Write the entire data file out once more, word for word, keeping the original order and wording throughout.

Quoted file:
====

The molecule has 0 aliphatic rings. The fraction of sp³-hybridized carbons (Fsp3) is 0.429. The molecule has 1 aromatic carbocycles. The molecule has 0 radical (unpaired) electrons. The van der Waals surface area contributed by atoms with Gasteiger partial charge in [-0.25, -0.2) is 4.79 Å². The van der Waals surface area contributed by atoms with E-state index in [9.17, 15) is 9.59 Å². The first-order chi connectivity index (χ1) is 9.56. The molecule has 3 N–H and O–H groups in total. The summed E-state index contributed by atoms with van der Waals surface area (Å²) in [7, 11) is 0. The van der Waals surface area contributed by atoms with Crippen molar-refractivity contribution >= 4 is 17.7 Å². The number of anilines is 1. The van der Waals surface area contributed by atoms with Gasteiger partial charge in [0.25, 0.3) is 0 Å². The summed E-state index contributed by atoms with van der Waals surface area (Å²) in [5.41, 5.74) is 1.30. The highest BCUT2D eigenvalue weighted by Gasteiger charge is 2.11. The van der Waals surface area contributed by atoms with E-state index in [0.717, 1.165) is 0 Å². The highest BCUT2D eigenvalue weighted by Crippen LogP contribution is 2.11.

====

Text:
The molecule has 0 aliphatic rings. The fraction of sp³-hybridized carbons (Fsp3) is 0.429. The molecule has 1 aromatic carbocycles. The molecule has 0 radical (unpaired) electrons. The van der Waals surface area contributed by atoms with Gasteiger partial charge in [-0.25, -0.2) is 4.79 Å². The van der Waals surface area contributed by atoms with E-state index in [9.17, 15) is 9.59 Å². The first-order chi connectivity index (χ1) is 9.56. The molecule has 3 N–H and O–H groups in total. The summed E-state index contributed by atoms with van der Waals surface area (Å²) in [7, 11) is 0. The van der Waals surface area contributed by atoms with Crippen molar-refractivity contribution >= 4 is 17.7 Å². The number of anilines is 1. The van der Waals surface area contributed by atoms with Gasteiger partial charge in [0.25, 0.3) is 0 Å². The summed E-state index contributed by atoms with van der Waals surface area (Å²) in [5.41, 5.74) is 1.30. The highest BCUT2D eigenvalue weighted by Gasteiger charge is 2.11. The van der Waals surface area contributed by atoms with E-state index in [0.717, 1.165) is 0 Å². The highest BCUT2D eigenvalue weighted by Crippen LogP contribution is 2.11.